You might hear a lot about interval training when reading articles on cardiovascular conditioning as well as weight loss. But sometimes people don’t take the time to explain exactly what they mean by the term. That can leave you unsure or possibly misinformed about what it is you are supposed to be doing when they mention those words, ‘interval training’. That is not a problem as we are here to break it down for you and provide an in-depth review of what it is, why you should do it, and how to do it.
So, what is interval training?
From a definition standpoint, it is simply the idea of combining different levels of training over short periods (intervals) of time. They have been used by lots of people over the years including bodybuilders, athletes, and just regular people looking to improve themselves.
The general concept is to alternate between short bursts of very intense work that is faster and then slower paced actions. There are a lot of variations and interval training workouts can be customized for many types of training including for a variety of sports. Some types are very simple while others are more complex. Really it depends on what you are training for as to how you use it.
Lately this type of training has been shown to be very effective for people looking to burn and fat and tone up their bodies.
Why it works
Generally speaking, working at a higher or more intense rate is harder on the body. You burn more calories, use up glycogen, and your body consumes maximum oxygen. But it is very difficult to maintain this high level long enough to obtain a benefit from it. So you mix in exercise at a slower pace which allows your body a slight rest while still burning calories.
This method allows you to perform both aerobic and anaerobic cycles into each session. The end result is more calories burned over the duration than if you would have performed a flat level of intensity work (somewhere in the middle) for the same amount of time. Additionally you end up burning more calories longer after the workout because of the anaerobic training, which also helps develop lean muscle.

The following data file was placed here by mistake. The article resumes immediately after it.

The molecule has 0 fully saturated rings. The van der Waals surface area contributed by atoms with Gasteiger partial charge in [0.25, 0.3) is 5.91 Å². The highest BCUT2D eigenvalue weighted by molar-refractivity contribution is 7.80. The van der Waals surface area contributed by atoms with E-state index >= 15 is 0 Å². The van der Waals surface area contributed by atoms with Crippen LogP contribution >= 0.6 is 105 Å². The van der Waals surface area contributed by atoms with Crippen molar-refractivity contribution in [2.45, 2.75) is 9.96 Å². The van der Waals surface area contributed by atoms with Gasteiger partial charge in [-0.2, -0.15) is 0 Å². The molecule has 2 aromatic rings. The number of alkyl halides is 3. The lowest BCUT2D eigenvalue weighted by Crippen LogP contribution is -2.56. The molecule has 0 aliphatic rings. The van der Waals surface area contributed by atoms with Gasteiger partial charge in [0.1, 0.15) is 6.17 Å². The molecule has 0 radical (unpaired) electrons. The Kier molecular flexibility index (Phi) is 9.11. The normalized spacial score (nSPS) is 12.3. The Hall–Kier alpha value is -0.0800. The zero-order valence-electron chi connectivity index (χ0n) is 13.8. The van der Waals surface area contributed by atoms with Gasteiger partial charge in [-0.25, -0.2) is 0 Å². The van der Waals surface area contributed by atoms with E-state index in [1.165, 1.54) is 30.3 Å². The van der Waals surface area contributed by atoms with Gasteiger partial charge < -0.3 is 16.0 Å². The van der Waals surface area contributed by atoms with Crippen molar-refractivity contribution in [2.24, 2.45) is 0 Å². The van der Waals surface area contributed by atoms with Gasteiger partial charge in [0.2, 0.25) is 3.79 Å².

What is HIIT?
HIIT stands for high-intensity interval training. Basically this is like regular interval training but on steroids. The idea is to go to an even higher level of effort over a shorter period of time for maximum gains. There are a few styles of HIIT training such as the Tabata Method or Little Method that are more common as well as uncommon methods. The differences in HIIT methods usually have to do with how close to your VO2 max you get (the maximum amount of oxygen used by your body during the exercise).
Generally speaking HIIT programs are for intermediate to advanced athletes who are looking for maximum effectiveness in the least amount of time. It can be very taxing on the body so beginners should not try these methods yet as their natural endurance and recovery abilities are not build up sufficiently.
Why do Interval Training?
If you are going to be performing cardio to stay in shape or lose weight then it makes sense that you try and do the most efficient workout possible. Interval training is very effective and a much better workout for your body compared to just plodding along at a sedate pace. Plus the ever changing speed keeps you more engaged into what you are doing.
For athletes this type of training is especially helpful as you can use it to increase your fitness level. By using intervals it allows you to slowly increase your ability to perform quick bursts of high intensity activity with shorter and shorter rest periods. Basketball players, runners, football players, and all other manner of sports that can require short bursts of maximum effort will find interval training helpful.
Again there are lots of ways to do interval training. A lot of it depends on your personal fitness level as well as goals. Ideally for beginning and intermediate level training you should be doing 30 to 50 minutes of exercise. After a brief warm-up of 3 to 5 minutes you will alternate cycles of high and low intensity. Beginners should aim for a 1:1 ratio of high and low intensity until you have a comfort level with what you are doing. After that you can increase the ratios much higher and do 2:1, 3:1, and up to even 5:1 (ratios can be in minutes or 30 second blocks).
For intensity you should aim for 80% of your maximum effort (heart rate) on the high point and about 60% on the low (or rest) point. You can vary intensity and difficulty by using speed as well as incline. Many treadmills and elliptical machines already have built-in interval programs which provide a great starting point for people new to interval training.